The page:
|System: X360 (XBLA)||Review Rating Legend|
|Dev: Isopod Labs||1.0 - 1.9 = Avoid||4.0 - 4.4 = Great|
|Pub: Activision Blizzard||2.0 - 2.4 = Poor||4.5 - 4.9 = Must Buy|
|Release: Nov. 5, 2008||2.5 - 2.9 = Average||5.0 = The Best|
|Players: 1-8||3.0 - 3.4 = Fair|
|ESRB Rating: Teen||3.5 - 3.9 = Good|
Sticking issues aren't relegated to only the combat. On several occasions you'll notice your vehicle wedged on a hill or embankment, unable to continue forward. You eventually get unstuck, but it takes several seconds. If that weird kind of geometry error isn't throwing you for a loop, the sound effects might literally do that. During one play session Torque's sedan tires started to squeal, an expected result from rubber hitting the pavement. Only one problem: they didn't stop for the entire level. Even when the car was completely stopped, the sound effect lingered. Also, some sound effects are flat-out omitted. When you drive through a fence you hear a predictable crash sound, but sometimes when your car is flipping over-and-over you won't hear a single effect, almost as if the car is stuck in an audio vacuum, unable to communicate what's going on.
Single-player's main mode is The Quest. Each of the eight characters compete in three arena battles in locations like the Hoover Dam or a ski resort, and if they come out victorious, then they get a new color for their car a little bit of an underwhelming reward. The Quest mode is essentially there to serve as a proving ground for the multiplayer, as most of the other single-player modes are customizable skirmishes. Free Wheelin' an enemy-free mode where you search for alien artifacts is shallow and resembles more of an excuse for achievement hunting than an actual gameplay type.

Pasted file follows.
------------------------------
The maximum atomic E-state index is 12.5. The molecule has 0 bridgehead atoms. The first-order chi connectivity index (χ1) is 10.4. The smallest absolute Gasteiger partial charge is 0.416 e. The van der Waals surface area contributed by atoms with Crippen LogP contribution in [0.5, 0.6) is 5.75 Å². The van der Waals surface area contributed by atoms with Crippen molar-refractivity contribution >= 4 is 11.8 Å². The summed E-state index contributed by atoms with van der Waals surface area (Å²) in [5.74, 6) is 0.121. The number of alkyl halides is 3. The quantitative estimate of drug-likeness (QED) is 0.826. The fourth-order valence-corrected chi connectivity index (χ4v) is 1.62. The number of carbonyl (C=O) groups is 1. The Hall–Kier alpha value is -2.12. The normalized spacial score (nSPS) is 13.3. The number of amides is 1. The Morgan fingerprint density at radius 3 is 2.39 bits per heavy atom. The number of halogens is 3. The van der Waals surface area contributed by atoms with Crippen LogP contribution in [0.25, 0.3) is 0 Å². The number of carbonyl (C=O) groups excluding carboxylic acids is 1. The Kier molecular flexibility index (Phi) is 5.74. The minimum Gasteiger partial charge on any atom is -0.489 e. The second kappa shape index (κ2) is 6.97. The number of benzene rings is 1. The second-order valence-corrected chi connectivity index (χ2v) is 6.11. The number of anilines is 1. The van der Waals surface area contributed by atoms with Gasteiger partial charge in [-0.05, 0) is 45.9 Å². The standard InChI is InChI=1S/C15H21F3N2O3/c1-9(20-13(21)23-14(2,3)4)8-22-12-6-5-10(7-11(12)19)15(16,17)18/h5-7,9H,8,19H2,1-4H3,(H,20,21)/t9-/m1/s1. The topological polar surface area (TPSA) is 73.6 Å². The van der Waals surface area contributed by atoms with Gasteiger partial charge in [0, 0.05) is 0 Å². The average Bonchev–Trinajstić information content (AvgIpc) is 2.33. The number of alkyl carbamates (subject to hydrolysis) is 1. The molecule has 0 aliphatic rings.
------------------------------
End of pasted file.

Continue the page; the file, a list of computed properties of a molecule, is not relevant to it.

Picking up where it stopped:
Multiplayer, with its split-screen deathmatch and co-op options, as well as Xbox LIVE potential, should be a great boon for the game. Racing and firing off weaponry with up to seven friends is somewhat fun, but the same problems from single-player control issues and combat problems carry over. It also doesn't help that the online community (as of the time of this review) is very, very small. Many requests for quick and even custom matches will return with a no games found response, forcing you to continually search or start your own game and hope that eager players stumble upon it.
Nostalgia-stricken fans of the original might be able to look past Vigilante 8's deficiencies and find some fun to be had, but those unfamiliar with the aged gameplay won't be won over by the slicker presentation. Vigilante 8 is a throwback in the purest sense: it's so concerned with preserving aspects of the original that it forgets to question if there was anything wrong with them in the first place.
CCC Freelance Writer